Looking at Rachel Scheinfeldt’s black-and-white photographs, you could be forgiven for not knowing what era you were in. Her best pictures are timelessly modern, focused on pure form as found in the environment: a stepped shadow cast against a wall, a triangular one bound into a corner. Those are from her “Urban Formalism” series. In “Urban Abstraction,” she uses double exposure to generate complicated, surrealistic compositions of pattern and shape by overlaying facades, fencing, shadows and other aspects of the built city. All of this could be done, more or less convincingly, using iPhone apps, but Scheinfeldt does not, sticking with film and chemical baths, enlargers, photo sensitive paper, and drying time. The method is old school, as is the lost-wax casting technique she employs to create bronze sculptures whose irregular slabs could have been lifted directly from the found shadows in her photographs. It might not work in hyper-contemporary cities like Beijing or Dubai, but her methods still feel right for a city like Philadelphia—or New York or Chicago, for the matter—cities that came of age in the 20th century, alongside modernist tools and aesthetics.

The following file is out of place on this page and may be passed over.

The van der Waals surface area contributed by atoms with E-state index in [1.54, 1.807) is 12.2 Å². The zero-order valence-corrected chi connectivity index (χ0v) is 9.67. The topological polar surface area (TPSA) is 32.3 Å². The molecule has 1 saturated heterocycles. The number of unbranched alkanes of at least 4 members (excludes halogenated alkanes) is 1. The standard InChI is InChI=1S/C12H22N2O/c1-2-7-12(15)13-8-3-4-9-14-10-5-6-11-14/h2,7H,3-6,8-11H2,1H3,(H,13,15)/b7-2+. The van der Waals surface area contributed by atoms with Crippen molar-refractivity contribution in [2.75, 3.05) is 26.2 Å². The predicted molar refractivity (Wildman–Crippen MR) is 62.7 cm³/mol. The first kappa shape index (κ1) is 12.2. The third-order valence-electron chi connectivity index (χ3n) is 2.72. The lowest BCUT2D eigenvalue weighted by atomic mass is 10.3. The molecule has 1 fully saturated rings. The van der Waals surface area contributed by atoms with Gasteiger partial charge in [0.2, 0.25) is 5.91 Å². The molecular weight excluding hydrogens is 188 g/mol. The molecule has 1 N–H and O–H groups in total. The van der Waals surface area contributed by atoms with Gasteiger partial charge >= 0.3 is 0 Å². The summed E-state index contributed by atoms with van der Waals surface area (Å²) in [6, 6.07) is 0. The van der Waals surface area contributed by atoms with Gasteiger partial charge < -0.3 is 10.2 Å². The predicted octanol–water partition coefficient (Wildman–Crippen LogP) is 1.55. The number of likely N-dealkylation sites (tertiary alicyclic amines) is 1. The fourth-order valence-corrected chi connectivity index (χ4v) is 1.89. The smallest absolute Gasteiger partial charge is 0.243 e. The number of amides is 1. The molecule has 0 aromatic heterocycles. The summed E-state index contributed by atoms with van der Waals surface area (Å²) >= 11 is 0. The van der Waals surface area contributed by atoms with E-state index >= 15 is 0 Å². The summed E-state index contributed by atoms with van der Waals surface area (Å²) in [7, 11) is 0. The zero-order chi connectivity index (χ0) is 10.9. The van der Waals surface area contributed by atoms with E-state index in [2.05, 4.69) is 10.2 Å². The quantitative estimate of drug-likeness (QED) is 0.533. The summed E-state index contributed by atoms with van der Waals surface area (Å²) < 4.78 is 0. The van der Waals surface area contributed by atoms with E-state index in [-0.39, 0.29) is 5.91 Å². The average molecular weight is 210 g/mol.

—Lori Waxman 10/14/2023 5:10 PM